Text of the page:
Presentation on theme: "Chapter 1: Basic Concepts"— Presentation transcript:
1 Chapter 1: Basic Concepts The Cultural Landscape:An Introduction to Human Geography
2 Defining Geography Word coined by Eratosthenes Geo = Earth Graphia = writingGeography thus means “earth writing”
3 Contemporary Geography Geographers ask where and whyLocation and distribution are important termsGeographers are concerned with the tension between globalization and local diversityA division: physical geography and human geography
4 Geography’s Vocabulary Place: unique location or position on EarthRegion: combination of cultural/ physical featuresScale: portion of the Earth compare to the wholeSpace: gap between two objectsConnections: relationship btw people/objects
5 Maps Two purposes As reference tools As communications tools To find locations, to find one’s wayAs communications toolsTo show the distribution of human and physical features
6 Early Map Making Above: oldest map (Turkey) 7th century BC Below: Babylon (Iraq) 6th Century BCFigure 1-2
7 Maps: Scale Types of map scale Projection Ratio or fraction: numerical ration btw distances on Earth’s surface 1:100Written: written word form of ratioGraphic: bar line to show distanceProjectionDistortion: 4 typesShape: appears more elongatedDistance: distance, more or lessRelative size: altered sizeDirection: distorted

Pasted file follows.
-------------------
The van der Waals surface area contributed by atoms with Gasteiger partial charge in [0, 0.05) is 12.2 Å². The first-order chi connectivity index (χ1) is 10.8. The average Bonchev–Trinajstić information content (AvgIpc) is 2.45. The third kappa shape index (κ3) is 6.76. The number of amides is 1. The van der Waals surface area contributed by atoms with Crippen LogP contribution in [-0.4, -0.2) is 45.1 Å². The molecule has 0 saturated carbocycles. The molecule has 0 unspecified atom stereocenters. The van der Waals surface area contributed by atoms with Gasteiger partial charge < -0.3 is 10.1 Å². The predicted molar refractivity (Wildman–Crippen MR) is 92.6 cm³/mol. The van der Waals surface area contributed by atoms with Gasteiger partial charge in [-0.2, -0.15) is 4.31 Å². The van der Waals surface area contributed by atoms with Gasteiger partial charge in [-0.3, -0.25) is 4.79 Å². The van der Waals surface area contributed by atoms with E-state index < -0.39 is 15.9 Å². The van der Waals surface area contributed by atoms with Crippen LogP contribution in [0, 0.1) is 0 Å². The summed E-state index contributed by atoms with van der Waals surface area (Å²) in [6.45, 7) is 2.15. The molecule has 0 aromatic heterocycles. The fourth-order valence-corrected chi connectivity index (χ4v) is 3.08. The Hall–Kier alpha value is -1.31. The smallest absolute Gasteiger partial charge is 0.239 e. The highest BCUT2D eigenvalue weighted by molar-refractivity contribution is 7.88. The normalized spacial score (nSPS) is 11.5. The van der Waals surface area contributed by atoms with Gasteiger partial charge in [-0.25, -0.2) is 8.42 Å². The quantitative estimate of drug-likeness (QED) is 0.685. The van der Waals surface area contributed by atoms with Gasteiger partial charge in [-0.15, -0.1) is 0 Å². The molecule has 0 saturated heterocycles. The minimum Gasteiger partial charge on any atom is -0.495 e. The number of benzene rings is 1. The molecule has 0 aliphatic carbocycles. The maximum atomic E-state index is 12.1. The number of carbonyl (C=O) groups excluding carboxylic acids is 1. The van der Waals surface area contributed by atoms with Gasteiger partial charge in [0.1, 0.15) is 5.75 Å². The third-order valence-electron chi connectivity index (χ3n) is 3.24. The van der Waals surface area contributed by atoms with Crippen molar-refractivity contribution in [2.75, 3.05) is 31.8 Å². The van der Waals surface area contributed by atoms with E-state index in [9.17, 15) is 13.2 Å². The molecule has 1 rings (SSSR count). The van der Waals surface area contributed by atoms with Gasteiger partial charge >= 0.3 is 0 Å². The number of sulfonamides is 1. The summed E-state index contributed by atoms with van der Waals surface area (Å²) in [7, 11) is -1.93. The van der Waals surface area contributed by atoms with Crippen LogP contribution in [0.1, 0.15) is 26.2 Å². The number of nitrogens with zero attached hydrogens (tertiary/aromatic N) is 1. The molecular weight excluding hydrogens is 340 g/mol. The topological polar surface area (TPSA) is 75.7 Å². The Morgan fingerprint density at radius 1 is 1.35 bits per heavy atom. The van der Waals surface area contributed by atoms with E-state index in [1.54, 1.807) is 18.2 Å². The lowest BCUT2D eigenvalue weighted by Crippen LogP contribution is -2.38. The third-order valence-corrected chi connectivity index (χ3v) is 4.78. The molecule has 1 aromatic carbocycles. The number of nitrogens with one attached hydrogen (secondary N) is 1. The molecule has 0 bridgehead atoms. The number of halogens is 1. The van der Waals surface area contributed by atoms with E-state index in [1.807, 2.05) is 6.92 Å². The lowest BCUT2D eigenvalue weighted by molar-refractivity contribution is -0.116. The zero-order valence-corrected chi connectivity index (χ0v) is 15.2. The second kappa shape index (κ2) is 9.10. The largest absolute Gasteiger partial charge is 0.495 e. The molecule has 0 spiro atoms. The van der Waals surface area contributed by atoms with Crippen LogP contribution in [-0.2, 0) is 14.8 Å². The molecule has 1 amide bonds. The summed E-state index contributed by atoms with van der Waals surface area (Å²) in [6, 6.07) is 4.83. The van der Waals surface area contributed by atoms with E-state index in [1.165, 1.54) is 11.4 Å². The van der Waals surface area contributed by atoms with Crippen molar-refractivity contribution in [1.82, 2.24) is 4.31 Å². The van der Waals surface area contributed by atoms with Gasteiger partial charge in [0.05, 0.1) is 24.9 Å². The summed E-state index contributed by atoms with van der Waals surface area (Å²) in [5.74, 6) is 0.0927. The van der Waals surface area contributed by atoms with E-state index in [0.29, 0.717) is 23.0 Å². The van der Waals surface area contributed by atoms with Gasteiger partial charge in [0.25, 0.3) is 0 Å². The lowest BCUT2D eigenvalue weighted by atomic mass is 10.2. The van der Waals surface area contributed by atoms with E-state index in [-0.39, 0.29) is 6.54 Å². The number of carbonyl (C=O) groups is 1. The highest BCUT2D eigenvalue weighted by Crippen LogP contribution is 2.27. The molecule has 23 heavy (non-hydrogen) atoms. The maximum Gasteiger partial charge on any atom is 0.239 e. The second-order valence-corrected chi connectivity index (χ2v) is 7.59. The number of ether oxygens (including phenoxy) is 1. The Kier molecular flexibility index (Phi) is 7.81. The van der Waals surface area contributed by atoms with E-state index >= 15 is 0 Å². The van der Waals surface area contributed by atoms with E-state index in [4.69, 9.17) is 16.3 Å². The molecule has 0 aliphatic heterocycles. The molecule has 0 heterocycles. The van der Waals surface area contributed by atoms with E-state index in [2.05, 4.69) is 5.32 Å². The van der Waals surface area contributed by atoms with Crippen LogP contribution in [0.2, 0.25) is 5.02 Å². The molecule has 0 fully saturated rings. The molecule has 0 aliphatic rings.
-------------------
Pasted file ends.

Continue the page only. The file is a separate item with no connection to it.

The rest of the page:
8 Map Scale1) Washington State 1:10,000,000 (1 in = 10,000,000 inches or 158 miles)2) Western Washington 1:1,000,0003) Seattle 1:100,0004) Downtown Seattle 1:10,000As the area covered gets smaller, the maps get more detailed. 1 in represents smaller distancesFigure 1-4
9 2 Types of Uninterrupted Maps Robinson Map: shape distortion/ more oceanMercator Map: accurate shape/ distorted poles
10 U.S. Land Ordinance of 1785 Township and range system Township = 6 sq. miles on each sideNorth–south lines = principal meridiansEast–west lines = base linesTownship: T1 (distance north or south on a particular baselineRange: R1 (distance east or west on a particular meridian lineSections: each township is divided into 36 sections, each of which is 1 mile by 1 mile.
11 Township and Range System TL: north-south lines = meridian lines (red lines). East-west lines = base lines (green lines).TR: West 6x6 miles/ East 6x6 (then divided into 36 1x1 mile subsectionsBL: scale of 1:24,000 or 1 inch = 24,000 inches (2,000 ft)Figure 1-5
12 Contemporary Tools Geographic Information Science (GIScience) Global Positioning Systems (GPS)Remote sensingGeographic information systems (GIS) fig 1-7Figure 1-7
13 Figure 1-8 https://developers.google.com/maps/ A Mash-upFigure https://developers.google.com/maps/
14 How Do Geographers Describe Where Things Are? END of Key Issue 1How Do Geographers Describe Where Things Are?
15 Why is Each Point on Earth Unique? pg13 - 28 Key Issue 2Why is Each Point on Earth Unique?pg
16 Place: Unique Location of a Feature Location: 4 ways to identifyPlace namesToponym:Site: the physical characteristics of a placeSituation: location of a place relative to other places (helps locate a location)Mathematical location: